Saturday, August 20, 2016

Commandments of a Robber

In the Mahabharata, there is a story of a robber named ‘Kaayavya’. 
Because of the unfavorable circumstances, he became a robber but he was a gentle and kind robber. He never terrorized a poor, old or weak person and never took from anyone all they had. 
After keeping very little; just enough for his own and his family’s survival, he always distributed his ‘prize’ among the poor and needy people and those, who came to him seeking help. 

There were many other robbers in the area who were very cruel and would not hesitate to even kill if their demands were not met.
When Kaayavya became old, he retired from his profession of robbery and started living a life of discipline and Dharma.

One day, all the robbers from the surrounding areas gathered together and unanimously decided to choose Kaayavya as their leader. They went to him and said “we want you to become our leader and guide. You know the area well. You are also very wise. You have knowledge of the right places and appropriate times when people are more vulnerable. Please become our leader, and guide us as parents would guide their children.”

“Very well” Kaayavya said. 
“But only if you promise to follow certain rules.”

“We will obey all your commands without questioning. Please tell us the ‘rules’ you want us to follow”, they asked.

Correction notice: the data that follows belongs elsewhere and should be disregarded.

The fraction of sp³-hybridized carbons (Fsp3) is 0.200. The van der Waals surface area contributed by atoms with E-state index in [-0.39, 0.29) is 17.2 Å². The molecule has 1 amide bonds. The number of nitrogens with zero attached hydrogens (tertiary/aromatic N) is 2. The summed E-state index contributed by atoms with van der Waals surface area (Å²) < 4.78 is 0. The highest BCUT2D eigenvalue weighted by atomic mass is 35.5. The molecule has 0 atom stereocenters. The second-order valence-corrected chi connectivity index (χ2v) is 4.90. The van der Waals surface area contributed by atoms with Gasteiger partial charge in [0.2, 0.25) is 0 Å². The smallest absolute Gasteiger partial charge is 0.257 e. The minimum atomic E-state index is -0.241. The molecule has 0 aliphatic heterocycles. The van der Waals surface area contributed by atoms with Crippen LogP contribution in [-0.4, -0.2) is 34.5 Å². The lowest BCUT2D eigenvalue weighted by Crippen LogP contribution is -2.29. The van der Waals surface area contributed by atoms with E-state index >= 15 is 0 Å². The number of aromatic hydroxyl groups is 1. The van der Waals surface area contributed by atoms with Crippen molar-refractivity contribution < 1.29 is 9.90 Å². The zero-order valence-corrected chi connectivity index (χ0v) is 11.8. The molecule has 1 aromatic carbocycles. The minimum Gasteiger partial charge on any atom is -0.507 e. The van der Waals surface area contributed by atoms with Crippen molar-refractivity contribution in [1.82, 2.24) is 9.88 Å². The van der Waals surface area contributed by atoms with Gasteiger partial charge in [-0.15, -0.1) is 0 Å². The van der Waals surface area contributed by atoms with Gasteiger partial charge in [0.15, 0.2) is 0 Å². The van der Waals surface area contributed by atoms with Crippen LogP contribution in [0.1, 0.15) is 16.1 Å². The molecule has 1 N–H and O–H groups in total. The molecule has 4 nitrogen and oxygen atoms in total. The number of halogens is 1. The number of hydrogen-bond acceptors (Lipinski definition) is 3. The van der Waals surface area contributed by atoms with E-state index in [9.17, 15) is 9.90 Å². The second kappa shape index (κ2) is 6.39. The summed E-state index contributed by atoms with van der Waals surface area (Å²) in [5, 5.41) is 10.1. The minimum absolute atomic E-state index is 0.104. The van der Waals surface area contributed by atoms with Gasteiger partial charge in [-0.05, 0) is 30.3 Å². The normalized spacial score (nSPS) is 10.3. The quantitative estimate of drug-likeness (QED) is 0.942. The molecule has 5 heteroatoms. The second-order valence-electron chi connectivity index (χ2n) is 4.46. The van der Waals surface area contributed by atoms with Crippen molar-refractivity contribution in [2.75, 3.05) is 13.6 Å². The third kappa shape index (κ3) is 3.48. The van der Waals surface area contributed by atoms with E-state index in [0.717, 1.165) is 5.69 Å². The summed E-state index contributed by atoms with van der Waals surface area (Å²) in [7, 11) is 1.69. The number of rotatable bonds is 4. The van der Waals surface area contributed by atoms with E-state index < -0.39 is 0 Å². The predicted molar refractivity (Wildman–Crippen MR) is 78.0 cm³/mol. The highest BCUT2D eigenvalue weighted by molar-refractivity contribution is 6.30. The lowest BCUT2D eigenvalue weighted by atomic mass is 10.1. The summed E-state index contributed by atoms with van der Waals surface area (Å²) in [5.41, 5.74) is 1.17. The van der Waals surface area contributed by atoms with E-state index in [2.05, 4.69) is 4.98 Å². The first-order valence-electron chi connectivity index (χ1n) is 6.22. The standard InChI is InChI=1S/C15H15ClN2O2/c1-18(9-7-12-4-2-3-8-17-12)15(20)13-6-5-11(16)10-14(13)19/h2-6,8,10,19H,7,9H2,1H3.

Then, as their leader, Kaayavya told those robbers these Rules - these ‘commandments’ in the verses 135:13 through 135:22 of the ‘Shanti-Parva’ of Mahabharata. 

  • You shall never kill a woman, a child, a feeble or an ascetic.
  • You shall never kill anyone who is unarmed and not in combat with you.
  • You shall never hold a woman by force.
  • Absolutely do not kill or rape a woman
  • You shall look to the welfare of poor and noble, especially of those who are devoted to learning. If necessary, you shall even fight for their sake.
  • You shall not destroy a harvest in the fields.
  • You shall never obstruct a marriage ceremony nor create trouble where the gods, elders and guests are respected.
  • You shall not use any force if they are willing to give you something voluntarily.
  • You shall always remember that the force is meant to be used only against the wicked, not against those who are old and frail, or those who are courteous to you. 
  • You shall never deprive the others of all their possessions. These are considered very low acts even among the robbers.

He further added, by following the Dharma (ethics) and watching their conduct towards others, even a robber can acquire a higher state of being. 

On hearing this, they said “To that, we give you our pledge”.

Later, by following all these rules, all of them gradually gave up the violence and robbery altogether and became ‘saadhu’ (noble). 

Kaayavya did not give them long lectures on the topics of ‘non-violence’ or ‘robbery is bad’ etc. Instead, he used a different approach altogether to show them a better way of life. 

                                  ‘Rajan Sachdeva’

Note: 

  • Shanti-Parva (Book of Peace) is the 12th of the 18 books of the Mahabharata and has 366 chapters.
  • The literal meaning of ‘Saadhu’ in Sanskrit is Noble.It is also used for saying ‘Shabaash’; very good or Well-done. 



3 comments:

  1. Amazing, very similiar story in Guru Nanak Dev Jis time with Bhoomia Chor and how Baba Ji guided him. Very Nicely Said !

    ReplyDelete

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